Could China Be Ready to Support Bitcoin? A Look at Recent Pro-Bitcoin Events Unfolding

  • Chinese court documents are willing to consider Bitcoin to be a commodity.
  • Presently, residents are unable to actually transact with cryptocurrencies, though they can possess it.

Bitcoin has been a significant source of stress in China thorough the last few years. In 2017, the country made a bold move to ban Bitcoin exchanges, which makes it highly difficult to examine crypto trading volume. Still, even after the troubles that the cryptocurrency industry has gone through in 2018, Bitcoin has risen by 200% since January this year, retrieving itself from the bear market that gave the whole industry a bad reputation last year.

The Bank of China, which is the fourth-largest bank in the world by assets, is seemingly shifting its approach, posting an infographic on their website that takes a pro-Bitcoin stance, according to reports from Forbes. The infographic described the history of Bitcoin and the way cryptocurrencies operate, following the legal recognition of Bitcoin by the Chinese court. In this court session, the cryptocurrency was deemed to be digital property.

The whole Bitcoin and cryptocurrency community has already been welcoming to this idea, especially considering that China is still contributing over half of the computing power of Bitcoin. Even with the ban against cryptocurrency, the country still managed to create substantial trading volume. With the ban, Chinese citizens can hold cryptocurrencies. However, legally, these crypto holds can’t actually use them on exchanges, even with traditional currencies.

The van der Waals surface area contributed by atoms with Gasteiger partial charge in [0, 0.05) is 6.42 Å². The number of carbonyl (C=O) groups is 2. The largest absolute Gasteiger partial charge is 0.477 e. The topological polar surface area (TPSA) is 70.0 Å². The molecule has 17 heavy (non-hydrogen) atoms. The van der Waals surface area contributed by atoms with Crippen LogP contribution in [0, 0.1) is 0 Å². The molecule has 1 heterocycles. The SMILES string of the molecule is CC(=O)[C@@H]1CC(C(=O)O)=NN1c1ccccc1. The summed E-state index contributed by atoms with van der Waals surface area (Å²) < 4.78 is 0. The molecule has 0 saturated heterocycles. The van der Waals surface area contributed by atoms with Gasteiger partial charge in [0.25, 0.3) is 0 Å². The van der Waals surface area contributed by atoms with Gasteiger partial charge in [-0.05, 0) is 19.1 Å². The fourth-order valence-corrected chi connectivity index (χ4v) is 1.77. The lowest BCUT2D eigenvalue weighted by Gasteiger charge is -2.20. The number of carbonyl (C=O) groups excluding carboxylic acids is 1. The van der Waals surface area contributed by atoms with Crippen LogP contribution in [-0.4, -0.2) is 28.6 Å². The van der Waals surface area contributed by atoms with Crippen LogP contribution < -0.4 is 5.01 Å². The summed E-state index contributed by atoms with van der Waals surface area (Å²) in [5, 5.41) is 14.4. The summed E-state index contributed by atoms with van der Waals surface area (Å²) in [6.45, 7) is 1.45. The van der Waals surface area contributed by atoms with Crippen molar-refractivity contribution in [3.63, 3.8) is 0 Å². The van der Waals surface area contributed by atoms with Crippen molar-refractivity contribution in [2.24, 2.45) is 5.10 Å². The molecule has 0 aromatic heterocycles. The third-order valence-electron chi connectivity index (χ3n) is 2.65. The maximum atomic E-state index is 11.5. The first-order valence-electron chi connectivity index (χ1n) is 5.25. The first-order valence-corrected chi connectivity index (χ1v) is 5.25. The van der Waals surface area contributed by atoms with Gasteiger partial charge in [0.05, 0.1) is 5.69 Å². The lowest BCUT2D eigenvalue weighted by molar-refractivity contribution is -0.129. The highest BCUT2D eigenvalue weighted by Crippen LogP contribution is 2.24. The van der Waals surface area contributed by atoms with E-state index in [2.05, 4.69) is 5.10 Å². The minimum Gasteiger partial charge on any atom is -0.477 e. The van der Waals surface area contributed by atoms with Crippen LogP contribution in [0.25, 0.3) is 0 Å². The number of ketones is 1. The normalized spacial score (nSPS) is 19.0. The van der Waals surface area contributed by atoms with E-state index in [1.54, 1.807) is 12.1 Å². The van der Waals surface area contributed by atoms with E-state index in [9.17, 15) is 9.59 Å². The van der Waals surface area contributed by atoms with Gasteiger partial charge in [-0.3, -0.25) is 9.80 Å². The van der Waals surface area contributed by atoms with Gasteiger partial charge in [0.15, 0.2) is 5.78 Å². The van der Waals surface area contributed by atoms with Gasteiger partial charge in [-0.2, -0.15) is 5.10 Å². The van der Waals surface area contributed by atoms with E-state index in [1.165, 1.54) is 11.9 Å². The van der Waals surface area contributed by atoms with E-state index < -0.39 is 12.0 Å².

Samson Mow, the chief strategy officer of Blockstream, posted to Twitter to explain the new article that the Bank of China published on cryptocurrency, including the infographic. He added that he “never” imagined that this would happen, stating that the action was rather “bullish” on China’s part.

Other Twitter users that speak Chinese took note, saying that they found the infographic “in favor of Bitcoin” as well. If the 1.4 billion people in the population of China were suddenly able to get into the cryptocurrency industry, mainstream Bitcoin adoption would not be far off.

According to China’s Hangzhou Internet Court, Bitcoin should be considered a commodity, since it is rare, can carry value, and can be used for the transfer of value. However, much like previous rulings that have been published in China, Bitcoin still will

“not have the legality of an official currency.”

Other reports show that the central bank, which is the People’s Bank of China, is in development for their own state currency, which could be in response to the announcement of Facebook’s Libra crypto project. If Facebook follows through, Libra could end up behaving as a global currency, but regulators around the world would need to coordinate to make that happen.

There are already many individuals who believe that issuing central bank digital currencies would only perpetuate how crucial decentralized cryptocurrencies are to the economy. Still, it is worth noting that the private sector in China is seeing a growing demand for Bitcoin, as well as other digital currencies, likely due to chief executive Ren Zhengfei from Huawei calling to find a way to compete with Libra.

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